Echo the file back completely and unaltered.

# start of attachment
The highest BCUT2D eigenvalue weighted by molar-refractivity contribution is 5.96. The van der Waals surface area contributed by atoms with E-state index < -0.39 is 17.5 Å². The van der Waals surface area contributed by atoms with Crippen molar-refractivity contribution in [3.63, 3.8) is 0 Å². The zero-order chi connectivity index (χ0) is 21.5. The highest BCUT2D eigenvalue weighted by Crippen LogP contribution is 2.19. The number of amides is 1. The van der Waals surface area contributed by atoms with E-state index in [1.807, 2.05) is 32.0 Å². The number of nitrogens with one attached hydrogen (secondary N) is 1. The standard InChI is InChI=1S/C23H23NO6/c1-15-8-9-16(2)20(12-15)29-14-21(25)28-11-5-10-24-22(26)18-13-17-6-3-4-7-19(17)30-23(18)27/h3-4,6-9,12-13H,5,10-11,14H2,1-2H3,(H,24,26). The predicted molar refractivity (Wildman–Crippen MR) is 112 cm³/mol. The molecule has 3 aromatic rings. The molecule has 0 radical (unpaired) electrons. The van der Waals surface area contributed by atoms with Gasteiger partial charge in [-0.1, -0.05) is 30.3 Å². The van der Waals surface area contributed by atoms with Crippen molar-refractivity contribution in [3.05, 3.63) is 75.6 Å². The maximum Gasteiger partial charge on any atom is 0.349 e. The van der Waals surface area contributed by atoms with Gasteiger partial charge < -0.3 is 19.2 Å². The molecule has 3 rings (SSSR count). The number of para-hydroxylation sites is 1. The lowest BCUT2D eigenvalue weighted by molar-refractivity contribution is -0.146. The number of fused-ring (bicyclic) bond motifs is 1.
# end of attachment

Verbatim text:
The highest BCUT2D eigenvalue weighted by molar-refractivity contribution is 5.96. The van der Waals surface area contributed by atoms with E-state index < -0.39 is 17.5 Å². The van der Waals surface area contributed by atoms with Crippen molar-refractivity contribution in [3.63, 3.8) is 0 Å². The zero-order chi connectivity index (χ0) is 21.5. The highest BCUT2D eigenvalue weighted by Crippen LogP contribution is 2.19. The number of amides is 1. The van der Waals surface area contributed by atoms with E-state index in [1.807, 2.05) is 32.0 Å². The number of nitrogens with one attached hydrogen (secondary N) is 1. The standard InChI is InChI=1S/C23H23NO6/c1-15-8-9-16(2)20(12-15)29-14-21(25)28-11-5-10-24-22(26)18-13-17-6-3-4-7-19(17)30-23(18)27/h3-4,6-9,12-13H,5,10-11,14H2,1-2H3,(H,24,26). The predicted molar refractivity (Wildman–Crippen MR) is 112 cm³/mol. The molecule has 3 aromatic rings. The molecule has 0 radical (unpaired) electrons. The van der Waals surface area contributed by atoms with Gasteiger partial charge in [-0.1, -0.05) is 30.3 Å². The van der Waals surface area contributed by atoms with Crippen molar-refractivity contribution in [3.05, 3.63) is 75.6 Å². The maximum Gasteiger partial charge on any atom is 0.349 e. The van der Waals surface area contributed by atoms with Gasteiger partial charge < -0.3 is 19.2 Å². The molecule has 3 rings (SSSR count). The number of para-hydroxylation sites is 1. The lowest BCUT2D eigenvalue weighted by molar-refractivity contribution is -0.146. The number of fused-ring (bicyclic) bond motifs is 1.